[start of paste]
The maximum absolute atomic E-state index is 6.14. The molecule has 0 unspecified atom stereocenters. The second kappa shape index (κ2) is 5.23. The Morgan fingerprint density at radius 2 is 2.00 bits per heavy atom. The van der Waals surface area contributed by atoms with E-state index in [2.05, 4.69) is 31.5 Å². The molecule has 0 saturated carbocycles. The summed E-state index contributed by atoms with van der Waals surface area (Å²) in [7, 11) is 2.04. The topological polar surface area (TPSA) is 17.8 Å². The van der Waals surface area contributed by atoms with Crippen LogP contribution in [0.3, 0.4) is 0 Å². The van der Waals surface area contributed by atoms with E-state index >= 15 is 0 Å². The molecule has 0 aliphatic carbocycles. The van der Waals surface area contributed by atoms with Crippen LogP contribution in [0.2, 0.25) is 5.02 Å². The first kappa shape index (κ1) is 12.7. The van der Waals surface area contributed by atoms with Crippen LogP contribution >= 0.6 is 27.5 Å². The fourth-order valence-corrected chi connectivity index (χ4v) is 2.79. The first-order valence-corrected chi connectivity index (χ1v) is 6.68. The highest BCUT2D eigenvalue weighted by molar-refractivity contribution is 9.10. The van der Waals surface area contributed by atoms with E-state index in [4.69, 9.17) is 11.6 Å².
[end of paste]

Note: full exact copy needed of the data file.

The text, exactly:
The maximum absolute atomic E-state index is 6.14. The molecule has 0 unspecified atom stereocenters. The second kappa shape index (κ2) is 5.23. The Morgan fingerprint density at radius 2 is 2.00 bits per heavy atom. The van der Waals surface area contributed by atoms with E-state index in [2.05, 4.69) is 31.5 Å². The molecule has 0 saturated carbocycles. The summed E-state index contributed by atoms with van der Waals surface area (Å²) in [7, 11) is 2.04. The topological polar surface area (TPSA) is 17.8 Å². The van der Waals surface area contributed by atoms with Crippen LogP contribution in [0.3, 0.4) is 0 Å². The van der Waals surface area contributed by atoms with E-state index >= 15 is 0 Å². The molecule has 0 aliphatic carbocycles. The van der Waals surface area contributed by atoms with Crippen LogP contribution in [0.2, 0.25) is 5.02 Å². The first kappa shape index (κ1) is 12.7. The van der Waals surface area contributed by atoms with Crippen LogP contribution >= 0.6 is 27.5 Å². The fourth-order valence-corrected chi connectivity index (χ4v) is 2.79. The first-order valence-corrected chi connectivity index (χ1v) is 6.68. The highest BCUT2D eigenvalue weighted by molar-refractivity contribution is 9.10. The van der Waals surface area contributed by atoms with E-state index in [4.69, 9.17) is 11.6 Å².